10 Years a Survivor


I recently reached my ten year milestone as a stage 3A triple-negative breast cancer survivor. When I think back to how the oncologist gave me "three years at best WITH treatment", I am beyond grateful to experience this moment.

Battling cancer has changed my outlook on life forever. While overall I know it made me a better person,it also revealed some painful truths about cancer and life in general. Everyone who battles cancer wants to win but sadly many will not. Survivor guilt is very real and is a heavy burden to bear. Attending a funeral of a fallen sister is one of the darkest moments in my life. I've attended far too many of them.

I'd like to think that all the suffering and sadness has not been in vain. I've reflected long and hard on what I have learned since 2007 and came up with a list of ten things breast cancer taught me in ten years. I hope it is useful to anyone battling the disease or finding themselves in a dark place.

1) You will and can get through this. Stop and think back to a time where you felt hopeless. You probably didn't think you would get through it but you did. There were countless times I looked in the mirror during chemotherapy and instead of crying I told myself "Your hair will grow back. One day this will all be a memory." And it's 2017 and it's a memory and a testimony now. Don't give up.

2) Don't waste precious time. I never know when the other shoe will fall so I embrace the gift of time. Nothing like being fully in the moment so choose how you spend your time wisely. Are you doing things today that your future self will thank you for? Are your relationships fruitful or draining? Are you just spinning your wheels or going places?

3) Self care is critical. No one can take better care of you than YOU. Never apologize for taking steps to ensure that you are always at your best. Whether it's pampering or simple rest, you must put your own well being first.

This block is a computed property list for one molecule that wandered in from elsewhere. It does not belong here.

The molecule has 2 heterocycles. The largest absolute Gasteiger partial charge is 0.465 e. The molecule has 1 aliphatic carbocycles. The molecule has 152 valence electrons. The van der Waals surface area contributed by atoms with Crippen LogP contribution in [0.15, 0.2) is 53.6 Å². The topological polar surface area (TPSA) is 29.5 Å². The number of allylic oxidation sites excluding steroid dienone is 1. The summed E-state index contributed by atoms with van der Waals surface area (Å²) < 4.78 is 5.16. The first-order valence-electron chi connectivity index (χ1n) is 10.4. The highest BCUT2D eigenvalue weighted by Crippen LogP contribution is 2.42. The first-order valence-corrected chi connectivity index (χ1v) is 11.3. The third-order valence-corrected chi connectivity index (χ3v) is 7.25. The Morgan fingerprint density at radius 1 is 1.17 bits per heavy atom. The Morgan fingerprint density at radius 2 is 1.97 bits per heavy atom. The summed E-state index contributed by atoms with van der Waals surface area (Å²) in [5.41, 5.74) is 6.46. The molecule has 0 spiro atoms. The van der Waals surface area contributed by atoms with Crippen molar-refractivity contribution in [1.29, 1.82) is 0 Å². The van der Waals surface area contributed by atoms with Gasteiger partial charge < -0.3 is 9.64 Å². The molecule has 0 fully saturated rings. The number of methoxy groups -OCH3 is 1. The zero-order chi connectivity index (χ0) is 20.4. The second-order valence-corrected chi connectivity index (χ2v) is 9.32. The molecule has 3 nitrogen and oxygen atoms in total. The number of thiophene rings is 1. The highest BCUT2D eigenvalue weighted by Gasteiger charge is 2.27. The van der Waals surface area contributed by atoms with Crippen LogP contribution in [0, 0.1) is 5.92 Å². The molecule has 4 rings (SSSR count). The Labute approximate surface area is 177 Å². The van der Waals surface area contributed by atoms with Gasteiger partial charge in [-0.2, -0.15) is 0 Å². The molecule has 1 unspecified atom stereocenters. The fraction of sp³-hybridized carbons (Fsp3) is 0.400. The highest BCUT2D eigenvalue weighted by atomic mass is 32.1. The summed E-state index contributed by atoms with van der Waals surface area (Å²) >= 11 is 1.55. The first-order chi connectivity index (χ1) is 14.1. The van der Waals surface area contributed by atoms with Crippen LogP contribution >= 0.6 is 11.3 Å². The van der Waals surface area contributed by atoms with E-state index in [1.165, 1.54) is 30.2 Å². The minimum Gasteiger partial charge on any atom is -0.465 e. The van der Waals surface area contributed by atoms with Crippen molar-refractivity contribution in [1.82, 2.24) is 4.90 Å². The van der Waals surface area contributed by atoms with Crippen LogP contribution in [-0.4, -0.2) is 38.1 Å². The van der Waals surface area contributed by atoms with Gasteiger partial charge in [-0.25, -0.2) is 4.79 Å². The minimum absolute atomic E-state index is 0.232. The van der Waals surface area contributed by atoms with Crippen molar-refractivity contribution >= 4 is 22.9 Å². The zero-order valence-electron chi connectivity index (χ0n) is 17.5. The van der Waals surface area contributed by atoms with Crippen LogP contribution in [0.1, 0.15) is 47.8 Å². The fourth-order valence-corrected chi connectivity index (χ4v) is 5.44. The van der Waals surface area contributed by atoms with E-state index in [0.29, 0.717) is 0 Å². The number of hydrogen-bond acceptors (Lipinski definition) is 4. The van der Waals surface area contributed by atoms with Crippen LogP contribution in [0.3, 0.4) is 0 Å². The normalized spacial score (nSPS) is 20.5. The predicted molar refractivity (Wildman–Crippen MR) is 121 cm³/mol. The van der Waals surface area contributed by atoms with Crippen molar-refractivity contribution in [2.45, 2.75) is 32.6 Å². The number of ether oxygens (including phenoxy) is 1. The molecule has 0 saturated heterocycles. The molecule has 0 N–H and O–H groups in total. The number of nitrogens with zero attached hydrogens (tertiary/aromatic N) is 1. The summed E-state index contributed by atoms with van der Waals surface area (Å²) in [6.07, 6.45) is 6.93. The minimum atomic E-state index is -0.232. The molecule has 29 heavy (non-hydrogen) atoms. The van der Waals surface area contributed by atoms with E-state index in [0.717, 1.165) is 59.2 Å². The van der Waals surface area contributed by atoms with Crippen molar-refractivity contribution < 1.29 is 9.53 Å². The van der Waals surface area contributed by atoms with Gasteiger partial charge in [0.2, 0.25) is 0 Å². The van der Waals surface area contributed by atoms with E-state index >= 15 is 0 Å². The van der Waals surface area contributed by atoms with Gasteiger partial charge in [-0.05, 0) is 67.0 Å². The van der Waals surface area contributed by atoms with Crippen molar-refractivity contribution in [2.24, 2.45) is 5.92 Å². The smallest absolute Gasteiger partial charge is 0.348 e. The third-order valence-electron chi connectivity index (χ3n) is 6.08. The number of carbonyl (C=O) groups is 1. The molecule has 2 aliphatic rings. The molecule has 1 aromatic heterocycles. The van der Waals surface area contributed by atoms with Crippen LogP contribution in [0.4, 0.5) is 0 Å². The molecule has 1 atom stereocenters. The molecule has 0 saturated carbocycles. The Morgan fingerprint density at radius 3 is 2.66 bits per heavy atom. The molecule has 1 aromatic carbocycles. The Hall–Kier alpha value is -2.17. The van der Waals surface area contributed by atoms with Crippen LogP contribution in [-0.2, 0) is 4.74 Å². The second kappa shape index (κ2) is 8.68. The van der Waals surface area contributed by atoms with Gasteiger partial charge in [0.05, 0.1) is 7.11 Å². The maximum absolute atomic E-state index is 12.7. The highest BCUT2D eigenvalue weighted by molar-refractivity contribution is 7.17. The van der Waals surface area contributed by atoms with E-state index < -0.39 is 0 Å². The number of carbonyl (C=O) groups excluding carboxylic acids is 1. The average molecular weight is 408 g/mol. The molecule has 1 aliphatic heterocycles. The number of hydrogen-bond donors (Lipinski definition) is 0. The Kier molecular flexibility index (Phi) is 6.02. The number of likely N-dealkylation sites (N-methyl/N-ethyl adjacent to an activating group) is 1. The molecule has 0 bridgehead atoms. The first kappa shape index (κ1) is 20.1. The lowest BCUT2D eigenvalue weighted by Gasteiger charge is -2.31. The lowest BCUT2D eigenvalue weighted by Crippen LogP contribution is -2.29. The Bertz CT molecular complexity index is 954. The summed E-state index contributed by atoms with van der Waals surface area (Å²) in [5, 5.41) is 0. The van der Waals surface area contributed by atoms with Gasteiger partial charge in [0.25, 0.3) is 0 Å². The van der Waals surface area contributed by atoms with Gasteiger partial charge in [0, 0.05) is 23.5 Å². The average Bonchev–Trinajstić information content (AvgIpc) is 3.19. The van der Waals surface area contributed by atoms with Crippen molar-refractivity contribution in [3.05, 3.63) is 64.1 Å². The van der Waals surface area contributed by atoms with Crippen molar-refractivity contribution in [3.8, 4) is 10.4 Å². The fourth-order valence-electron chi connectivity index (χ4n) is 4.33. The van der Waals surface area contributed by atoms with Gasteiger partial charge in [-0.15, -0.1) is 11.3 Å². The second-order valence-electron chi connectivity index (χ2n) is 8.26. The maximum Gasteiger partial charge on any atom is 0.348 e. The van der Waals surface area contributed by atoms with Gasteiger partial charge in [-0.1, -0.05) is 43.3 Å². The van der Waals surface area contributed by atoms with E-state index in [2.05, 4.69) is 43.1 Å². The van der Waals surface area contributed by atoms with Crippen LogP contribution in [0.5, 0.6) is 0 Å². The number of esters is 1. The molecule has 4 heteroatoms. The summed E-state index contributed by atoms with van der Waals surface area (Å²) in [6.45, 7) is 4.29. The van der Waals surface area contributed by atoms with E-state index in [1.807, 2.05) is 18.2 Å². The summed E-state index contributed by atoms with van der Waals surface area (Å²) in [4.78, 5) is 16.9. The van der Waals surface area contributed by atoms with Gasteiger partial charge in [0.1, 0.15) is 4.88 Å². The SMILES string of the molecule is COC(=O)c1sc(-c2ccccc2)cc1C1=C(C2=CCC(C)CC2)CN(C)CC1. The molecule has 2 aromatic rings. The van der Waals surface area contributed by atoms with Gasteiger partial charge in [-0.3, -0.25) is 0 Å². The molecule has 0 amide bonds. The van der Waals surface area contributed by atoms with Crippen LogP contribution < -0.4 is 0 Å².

4) Never stop showing gratitude. Gratitude is a lifestyle. Let people know that you appreciate them. Be grateful for the small things because one day you will realize that the small things in life were really the big picture.

5) Exercise. That one is pretty simple! Just do it!

6) The gift of goodbye. Saying goodbye is always difficult but learn to realize the power of goodbye. Losing a dear friend to death means that they are no longer sick and suffering. They are at peace now and have transitioned on to the next phase. While we selfishly want them here in the physical sense, the gift is in the memories and the legacy. When we say goodbye to tainted relationships, we rid ourselves of wasted time and energies.

7) Find joy in each day. Joy doesn't have to be expensive. It doesn't even have to incur costs. Find something you truly enjoy like cooking, gardening, walking in a park, watching your favorite tv show, etc. It is up to you to craft your day. Make sure your agenda includes something that makes you happy.

8) Don't be afraid to do things alone. Before breast cancer, I always thought I needed company to do things and would miss out on things because I couldn't find a date. I have attended museum exhibits and concerts alone and you know what? I had a blast! I met people and a few strangers who are now friends. Get out there and meet people! Don't miss out on fun opportunities because you lack a sidekick.

9) Don't put off today what you think you can do tomorrow. Tomorrow is never guaranteed. I almost put off a weekend hospital visit to a special young woman on Sunday under the assumption I could visit the following weekend. She passed away that Thursday. Don't procrastinate spending time with people you care about. You will deeply regret it if you miss that opportunity. Take the time when friends come into town to let them know you care and to make a few new memories!

10) Find the purpose in the journey. Breast cancer at 35. Breast cancer as a newlywed. Asthma, depression, anxiety, chronic sinusitis, repeated knee surgeries AND breast cancer? Do I have illnesses? YES. Do I let them define me? NO. On days that I feel good, I maximize the hell out of that day. I embrace every single hour. On days where I am sick, I still get down but I allow myself time to heal and recover and start planning for  the well days again. I refuse to be defined by a disease.

A lot has changed since 2007. My family has experienced some pretty substantial changes and milestones. I've had some setbacks and obstacles but I've had more accomplishments and successes as a result of choices and positive thinking. I sure hope to reach my 20 year remission milestone but for now, I'll focus on the 11th. One day and one beautiful moment at a time.


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